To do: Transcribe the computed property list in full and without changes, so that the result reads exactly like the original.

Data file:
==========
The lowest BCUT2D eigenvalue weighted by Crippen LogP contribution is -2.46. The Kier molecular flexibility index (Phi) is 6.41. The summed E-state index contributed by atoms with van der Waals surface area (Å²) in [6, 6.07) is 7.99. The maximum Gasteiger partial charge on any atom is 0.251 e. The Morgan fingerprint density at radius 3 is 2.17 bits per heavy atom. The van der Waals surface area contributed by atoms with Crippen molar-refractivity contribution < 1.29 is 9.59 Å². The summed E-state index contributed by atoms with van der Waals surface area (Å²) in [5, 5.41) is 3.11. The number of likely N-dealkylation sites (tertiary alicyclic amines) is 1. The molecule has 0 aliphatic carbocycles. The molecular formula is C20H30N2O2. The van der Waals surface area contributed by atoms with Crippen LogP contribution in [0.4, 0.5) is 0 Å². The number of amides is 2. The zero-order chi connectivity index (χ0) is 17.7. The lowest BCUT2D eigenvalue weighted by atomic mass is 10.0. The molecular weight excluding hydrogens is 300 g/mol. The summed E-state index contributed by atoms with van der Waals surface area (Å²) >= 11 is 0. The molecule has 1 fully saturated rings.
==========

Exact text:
The lowest BCUT2D eigenvalue weighted by Crippen LogP contribution is -2.46. The Kier molecular flexibility index (Phi) is 6.41. The summed E-state index contributed by atoms with van der Waals surface area (Å²) in [6, 6.07) is 7.99. The maximum Gasteiger partial charge on any atom is 0.251 e. The Morgan fingerprint density at radius 3 is 2.17 bits per heavy atom. The van der Waals surface area contributed by atoms with Crippen molar-refractivity contribution < 1.29 is 9.59 Å². The summed E-state index contributed by atoms with van der Waals surface area (Å²) in [5, 5.41) is 3.11. The number of likely N-dealkylation sites (tertiary alicyclic amines) is 1. The molecule has 0 aliphatic carbocycles. The molecular formula is C20H30N2O2. The van der Waals surface area contributed by atoms with Crippen LogP contribution in [0.4, 0.5) is 0 Å². The number of amides is 2. The zero-order chi connectivity index (χ0) is 17.7. The lowest BCUT2D eigenvalue weighted by atomic mass is 10.0. The molecular weight excluding hydrogens is 300 g/mol. The summed E-state index contributed by atoms with van der Waals surface area (Å²) >= 11 is 0. The molecule has 1 fully saturated rings.